No one was taken to the hospital, although things looked serious with our little street clogged by two emergency vehicles. A sobering thought — all the adults I know in these six houses are over 60.

051618 Ambulance not needed.JPG

I was hurrying to get breakfast on the table. We were driving to Tennessee to pick up our repaired van, and grandson David was finding out that he had to work later. John had gone outside because of the emergency and came back with Logan. As I walked food to the table, Logan (7) made a squeaky sound with his sneakers, rubber soles on wood. Think basketball practice in a resonant gym. John asked if I had a granola bar for him to take to school for a snack. I did, but I didn’t want Logan to know where I hid them. I asked the boy to go all the way to David’s room and back while making that noise. That gave me time to get out the snack, and I could track him by the sound. An added bonus was rousing David to come to breakfast. I suspect Logan was tired of having to squeak, because he didn’t do it any more.

I asked if he had eaten, and he said he had. As John ate, Logan’s eyes kept going to my plate with a buttered English muffin. I asked, “Would you like that muffin? Eat that one, and I’ll make another for myself.”

Logan finished half the muffin when John was ready to go, and he took the other half in the car. As you might guess, grandmotherly types love to feed people.

We came back from Tennessee mid-afternoon. We found that our neighbor was home, still waiting for results of tests. For those of you so inclined, please pray for patience and healing. Thank you.

36 thoughts on “Ambulance!

    1. John’s and David’s plates had bacon and a microwaved egg topped with melted cheese. Logan probably would have liked that, but he didn’t have time to eat it. We should invite him over for breakfast this summer.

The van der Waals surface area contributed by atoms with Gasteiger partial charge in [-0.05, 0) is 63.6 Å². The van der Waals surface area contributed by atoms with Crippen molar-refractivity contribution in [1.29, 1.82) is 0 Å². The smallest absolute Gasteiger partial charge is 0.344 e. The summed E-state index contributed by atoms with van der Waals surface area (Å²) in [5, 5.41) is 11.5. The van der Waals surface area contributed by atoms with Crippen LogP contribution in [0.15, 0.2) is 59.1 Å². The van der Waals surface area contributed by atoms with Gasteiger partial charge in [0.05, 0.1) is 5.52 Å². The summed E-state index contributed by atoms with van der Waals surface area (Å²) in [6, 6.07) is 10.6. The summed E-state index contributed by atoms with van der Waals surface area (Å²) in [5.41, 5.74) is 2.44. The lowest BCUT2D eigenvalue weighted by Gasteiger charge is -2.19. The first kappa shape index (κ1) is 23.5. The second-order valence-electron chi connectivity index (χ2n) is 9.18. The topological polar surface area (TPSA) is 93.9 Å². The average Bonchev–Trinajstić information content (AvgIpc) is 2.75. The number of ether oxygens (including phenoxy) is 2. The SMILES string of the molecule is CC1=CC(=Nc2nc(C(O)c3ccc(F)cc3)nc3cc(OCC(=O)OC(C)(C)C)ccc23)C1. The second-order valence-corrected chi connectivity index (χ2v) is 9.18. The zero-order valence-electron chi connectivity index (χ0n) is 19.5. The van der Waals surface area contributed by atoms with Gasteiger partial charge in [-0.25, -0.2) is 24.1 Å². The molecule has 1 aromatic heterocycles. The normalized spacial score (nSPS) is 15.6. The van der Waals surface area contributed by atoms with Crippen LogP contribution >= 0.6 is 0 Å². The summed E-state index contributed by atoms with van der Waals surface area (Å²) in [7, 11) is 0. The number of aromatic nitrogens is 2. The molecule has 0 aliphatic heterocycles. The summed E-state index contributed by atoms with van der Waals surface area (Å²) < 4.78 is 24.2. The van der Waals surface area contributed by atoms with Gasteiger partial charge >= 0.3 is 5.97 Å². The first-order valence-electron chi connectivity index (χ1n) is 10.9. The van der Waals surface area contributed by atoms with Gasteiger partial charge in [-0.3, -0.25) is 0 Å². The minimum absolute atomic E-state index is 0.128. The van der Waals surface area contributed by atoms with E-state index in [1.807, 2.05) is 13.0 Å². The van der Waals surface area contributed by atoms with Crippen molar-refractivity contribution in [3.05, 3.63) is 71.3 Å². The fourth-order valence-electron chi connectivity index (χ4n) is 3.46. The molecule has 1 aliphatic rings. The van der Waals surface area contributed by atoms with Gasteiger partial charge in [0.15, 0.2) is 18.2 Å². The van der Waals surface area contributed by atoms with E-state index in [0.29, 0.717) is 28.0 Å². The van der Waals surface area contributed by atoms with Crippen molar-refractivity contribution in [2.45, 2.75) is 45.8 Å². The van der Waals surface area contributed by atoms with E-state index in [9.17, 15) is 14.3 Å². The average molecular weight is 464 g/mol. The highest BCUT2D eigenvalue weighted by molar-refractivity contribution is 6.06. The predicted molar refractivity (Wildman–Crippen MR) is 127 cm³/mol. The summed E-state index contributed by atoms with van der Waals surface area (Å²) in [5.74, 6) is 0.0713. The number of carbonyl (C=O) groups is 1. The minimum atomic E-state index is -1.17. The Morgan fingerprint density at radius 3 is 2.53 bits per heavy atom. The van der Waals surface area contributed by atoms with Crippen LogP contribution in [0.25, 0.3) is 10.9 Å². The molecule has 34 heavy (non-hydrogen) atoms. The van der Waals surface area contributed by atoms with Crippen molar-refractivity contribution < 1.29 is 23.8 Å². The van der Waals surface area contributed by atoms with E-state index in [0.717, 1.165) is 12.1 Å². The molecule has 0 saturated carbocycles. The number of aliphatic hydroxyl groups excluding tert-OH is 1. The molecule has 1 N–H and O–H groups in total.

Liked by 1 person

  1. I hope your neighbor does well. It does get tough when everyone around you is of a certain age, however we had such a crisis one time when these emergency vehicles miraculously appeared when we couldn’t locate my grand daughter on her visit to the farm. There were so many wondrous things to see and she’d wandered off, but you know the south. Tons of trees burdened with kudzu and innumerable fauna to disappear into. Not to mention the cows in the field who might not like a 2 year old wandering into their territory. The search parties were immediate and in force. I finally went down into the middle of the cow pasture and slowly did a 360 scanning the edge of the woods when I saw this speck of blue about to disappear into them. How she had traveled so far is still a mystery, because she had to navigate through two pasture gates to get where she was. Thank goodness, the volunteers were johnny on the spot getting there.

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  2. You are astute when it comes to Logan and other things as well. It is scary when everyone in the neighborhood is over a certain age and I am over 60 … the other day a newspaper article described a guy who was pulled over and busted for drugs as “elderly” … he was 65 years old. I was mad, but I was not the only one – the story which I read on Facebook was loaded with comments about how 65 is not elderly, 85 maybe … not 65. The reporter felt the need to defend himself and said “anyone who is collecting social security or is on Medicare is considered elderly” … I disagree.

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    1. I think we do very well, considering our age. Bob can do amazing things repairing homes and cars. Jeff runs either seven or nine miles. He RUNS up the steep hill that I just pant on. John gets down on the ground to work with tracks and trains. The women are remarkable for all they do around their homes, and some still work. I don’t think we look or act elderly.

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      1. No, the key is to being on the go and keeping active and that is important they say for not having balance issues as you get older. The more active you are, you don’t have the problems with unsure footing, trip and falls where you could fall and break a hip which would set you back for months and many people do not fully recover. So the more active you are, the better.